DOES THE PRESCRIPTION ACT APPLY TO CLAIMS UNDER THE LABOUR RELATIONS ACT?
Keywords:prescription period, arbitration award, unfairly dismissed employee’s claim, order of reinstatement, claim for arrear wages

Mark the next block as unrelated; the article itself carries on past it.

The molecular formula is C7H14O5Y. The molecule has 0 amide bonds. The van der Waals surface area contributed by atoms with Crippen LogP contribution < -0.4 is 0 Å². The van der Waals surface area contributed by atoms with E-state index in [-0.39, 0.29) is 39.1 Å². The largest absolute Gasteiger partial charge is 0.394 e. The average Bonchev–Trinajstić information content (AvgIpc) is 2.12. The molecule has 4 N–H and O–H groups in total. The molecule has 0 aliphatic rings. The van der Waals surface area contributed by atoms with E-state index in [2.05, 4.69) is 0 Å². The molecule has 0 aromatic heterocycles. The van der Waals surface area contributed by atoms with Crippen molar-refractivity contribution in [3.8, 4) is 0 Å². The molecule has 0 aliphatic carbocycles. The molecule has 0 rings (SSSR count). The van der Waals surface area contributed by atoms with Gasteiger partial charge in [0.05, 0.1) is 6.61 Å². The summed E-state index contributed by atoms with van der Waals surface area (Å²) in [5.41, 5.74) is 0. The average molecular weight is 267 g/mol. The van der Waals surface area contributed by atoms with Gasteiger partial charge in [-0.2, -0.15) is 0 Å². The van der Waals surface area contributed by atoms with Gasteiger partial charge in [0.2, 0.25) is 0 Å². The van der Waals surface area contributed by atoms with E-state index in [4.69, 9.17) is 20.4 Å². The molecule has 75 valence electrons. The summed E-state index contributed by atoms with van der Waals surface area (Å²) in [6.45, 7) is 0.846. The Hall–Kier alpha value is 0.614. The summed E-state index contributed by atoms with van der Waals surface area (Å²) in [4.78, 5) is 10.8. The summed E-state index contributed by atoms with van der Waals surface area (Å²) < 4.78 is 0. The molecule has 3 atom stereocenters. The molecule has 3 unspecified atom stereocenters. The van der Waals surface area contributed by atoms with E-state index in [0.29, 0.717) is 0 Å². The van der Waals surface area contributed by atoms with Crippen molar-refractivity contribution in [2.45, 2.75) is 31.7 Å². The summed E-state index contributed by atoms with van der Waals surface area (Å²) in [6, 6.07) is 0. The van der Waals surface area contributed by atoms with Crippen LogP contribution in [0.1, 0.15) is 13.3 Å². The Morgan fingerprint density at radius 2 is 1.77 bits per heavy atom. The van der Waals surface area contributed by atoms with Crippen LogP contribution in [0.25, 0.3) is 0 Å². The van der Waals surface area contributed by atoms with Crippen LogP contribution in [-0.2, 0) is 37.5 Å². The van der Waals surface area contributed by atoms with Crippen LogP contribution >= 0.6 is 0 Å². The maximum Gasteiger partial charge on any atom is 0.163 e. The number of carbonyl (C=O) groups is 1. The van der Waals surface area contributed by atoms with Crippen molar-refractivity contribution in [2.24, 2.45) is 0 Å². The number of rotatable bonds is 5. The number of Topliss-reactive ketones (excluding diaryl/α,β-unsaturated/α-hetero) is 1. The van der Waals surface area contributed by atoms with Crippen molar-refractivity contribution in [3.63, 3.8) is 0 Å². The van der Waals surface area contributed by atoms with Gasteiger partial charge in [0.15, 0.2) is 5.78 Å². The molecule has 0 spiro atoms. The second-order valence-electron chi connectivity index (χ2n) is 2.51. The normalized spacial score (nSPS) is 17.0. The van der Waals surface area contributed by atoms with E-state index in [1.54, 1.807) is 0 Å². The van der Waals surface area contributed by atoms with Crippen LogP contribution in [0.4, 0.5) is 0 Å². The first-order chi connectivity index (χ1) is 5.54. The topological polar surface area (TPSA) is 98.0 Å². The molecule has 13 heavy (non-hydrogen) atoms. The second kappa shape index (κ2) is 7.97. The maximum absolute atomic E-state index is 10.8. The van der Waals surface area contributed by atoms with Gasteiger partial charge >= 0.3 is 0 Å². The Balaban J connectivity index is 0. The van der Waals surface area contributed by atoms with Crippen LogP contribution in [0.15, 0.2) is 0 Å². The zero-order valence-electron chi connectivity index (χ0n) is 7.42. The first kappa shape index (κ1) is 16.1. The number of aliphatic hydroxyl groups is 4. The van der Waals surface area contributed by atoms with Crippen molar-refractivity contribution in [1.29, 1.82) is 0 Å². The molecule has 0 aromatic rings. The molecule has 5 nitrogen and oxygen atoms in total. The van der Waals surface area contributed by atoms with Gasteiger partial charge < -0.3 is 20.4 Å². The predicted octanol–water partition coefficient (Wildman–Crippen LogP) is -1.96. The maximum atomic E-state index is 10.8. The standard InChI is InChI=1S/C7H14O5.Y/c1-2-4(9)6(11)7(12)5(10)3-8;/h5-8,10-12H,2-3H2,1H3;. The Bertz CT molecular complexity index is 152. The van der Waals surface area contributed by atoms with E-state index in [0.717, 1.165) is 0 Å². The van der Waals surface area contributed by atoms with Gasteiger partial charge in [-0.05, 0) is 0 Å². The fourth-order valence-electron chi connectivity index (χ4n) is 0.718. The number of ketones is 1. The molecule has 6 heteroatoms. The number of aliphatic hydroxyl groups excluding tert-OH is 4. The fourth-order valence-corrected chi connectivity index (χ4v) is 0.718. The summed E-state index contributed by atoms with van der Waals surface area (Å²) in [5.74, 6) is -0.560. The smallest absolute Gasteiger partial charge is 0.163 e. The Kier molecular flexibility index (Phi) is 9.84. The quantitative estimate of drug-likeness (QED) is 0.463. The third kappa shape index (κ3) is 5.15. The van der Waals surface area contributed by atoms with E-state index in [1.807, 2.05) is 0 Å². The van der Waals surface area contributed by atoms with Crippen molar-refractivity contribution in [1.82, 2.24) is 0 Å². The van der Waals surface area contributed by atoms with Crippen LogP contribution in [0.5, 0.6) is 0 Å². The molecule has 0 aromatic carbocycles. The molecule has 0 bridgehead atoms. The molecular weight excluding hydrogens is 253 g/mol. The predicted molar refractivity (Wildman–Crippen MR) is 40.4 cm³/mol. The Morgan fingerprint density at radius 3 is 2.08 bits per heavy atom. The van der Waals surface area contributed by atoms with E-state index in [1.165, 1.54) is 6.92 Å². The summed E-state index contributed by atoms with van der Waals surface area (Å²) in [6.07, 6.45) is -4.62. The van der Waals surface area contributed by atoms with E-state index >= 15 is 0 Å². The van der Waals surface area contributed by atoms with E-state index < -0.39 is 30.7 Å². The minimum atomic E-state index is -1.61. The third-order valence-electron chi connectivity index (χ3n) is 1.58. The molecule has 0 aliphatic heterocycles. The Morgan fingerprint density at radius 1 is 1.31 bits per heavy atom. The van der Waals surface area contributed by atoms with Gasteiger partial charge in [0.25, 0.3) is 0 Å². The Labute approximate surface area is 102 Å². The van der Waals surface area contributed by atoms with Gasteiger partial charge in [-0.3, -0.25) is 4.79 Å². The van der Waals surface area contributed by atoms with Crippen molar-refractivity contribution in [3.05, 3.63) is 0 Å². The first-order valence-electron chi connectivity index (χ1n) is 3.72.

The applicability or otherwise of the Prescription Act 68 of 1969 to claims under the Labour Relations Act 66 of 1995 (LRA) is a hot topic in contemporary labour law. In particular, questions as to whether an arbitration award, an unfairly dismissed employee’s claim, an order of reinstatement, or a claim for arrear wages could be thrown out of court for having prescribed have been encountered in at least four recent decisions of the Constitutional Court of South Africa – Myathaza v JHB Metropolitan Bus Service (SOC) Ltd t/a Bus Metrobus 2018 (1) SA 38 (CC); Mogaila v Coca-Cola Fortune (Pty) Ltd 2018 (1) SA 82 (CC); FAWU obo Gaoshubelwe v Pieman’s Pantry (Pty) Ltd (2018) 39 ILJ 1213 (CC); and NUMSA obo Fohlisa v Hendor Mining Supplies (A Division of Marschalk Beleggings) (Pty) Ltd (2017) 38 ILJ 1560 (CC). Given the environment in which labour disputes take place, and that expedition is of the essence in a regulated dispute resolution process, one could conceive of a reinstatement claim arising from a labour dispute being caught by the general limitation on lodging civil claims after three years. The rationale for limiting the period during which civil claims may be made ought, mutatis mutandis, also to apply to matters arising from employment claims – especially if it is borne in mind that expedition is at the heart of the settlement of labour disputes. In the absence of any mention of a time-bar for laying reinstatement claims under the LRA (except for the 30 days for referring a dispute of unfair dismissal or 90 days for unfair labour practice to a bargaining council or the Commission for Conciliation, Mediation and Arbitration (CCMA) (s 191)), it is not surprising that the applicability or otherwise of the prescription period of three years has been in issue in a number of reinstatement claims.
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